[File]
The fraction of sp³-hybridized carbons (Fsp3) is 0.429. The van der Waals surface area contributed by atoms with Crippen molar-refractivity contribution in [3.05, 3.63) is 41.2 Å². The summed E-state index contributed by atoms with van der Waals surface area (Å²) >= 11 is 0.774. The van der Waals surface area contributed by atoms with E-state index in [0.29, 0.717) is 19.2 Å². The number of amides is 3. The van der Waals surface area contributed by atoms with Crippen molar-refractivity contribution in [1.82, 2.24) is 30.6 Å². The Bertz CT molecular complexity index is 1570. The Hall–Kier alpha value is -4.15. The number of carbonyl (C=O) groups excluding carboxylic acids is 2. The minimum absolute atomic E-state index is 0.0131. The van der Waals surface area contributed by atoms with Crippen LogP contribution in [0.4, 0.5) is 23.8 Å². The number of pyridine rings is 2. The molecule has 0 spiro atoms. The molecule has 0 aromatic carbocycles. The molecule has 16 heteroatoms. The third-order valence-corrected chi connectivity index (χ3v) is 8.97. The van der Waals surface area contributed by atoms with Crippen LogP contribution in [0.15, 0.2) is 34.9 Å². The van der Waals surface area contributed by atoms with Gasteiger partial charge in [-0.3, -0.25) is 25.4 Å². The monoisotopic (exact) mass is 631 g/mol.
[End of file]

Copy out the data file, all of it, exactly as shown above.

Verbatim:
The fraction of sp³-hybridized carbons (Fsp3) is 0.429. The van der Waals surface area contributed by atoms with Crippen molar-refractivity contribution in [3.05, 3.63) is 41.2 Å². The summed E-state index contributed by atoms with van der Waals surface area (Å²) >= 11 is 0.774. The van der Waals surface area contributed by atoms with E-state index in [0.29, 0.717) is 19.2 Å². The number of amides is 3. The van der Waals surface area contributed by atoms with Crippen molar-refractivity contribution in [1.82, 2.24) is 30.6 Å². The Bertz CT molecular complexity index is 1570. The Hall–Kier alpha value is -4.15. The number of carbonyl (C=O) groups excluding carboxylic acids is 2. The minimum absolute atomic E-state index is 0.0131. The van der Waals surface area contributed by atoms with Crippen LogP contribution in [0.4, 0.5) is 23.8 Å². The number of pyridine rings is 2. The molecule has 0 spiro atoms. The molecule has 0 aromatic carbocycles. The molecule has 16 heteroatoms. The third-order valence-corrected chi connectivity index (χ3v) is 8.97. The van der Waals surface area contributed by atoms with Crippen LogP contribution in [0.15, 0.2) is 34.9 Å². The van der Waals surface area contributed by atoms with Gasteiger partial charge in [-0.3, -0.25) is 25.4 Å². The monoisotopic (exact) mass is 631 g/mol.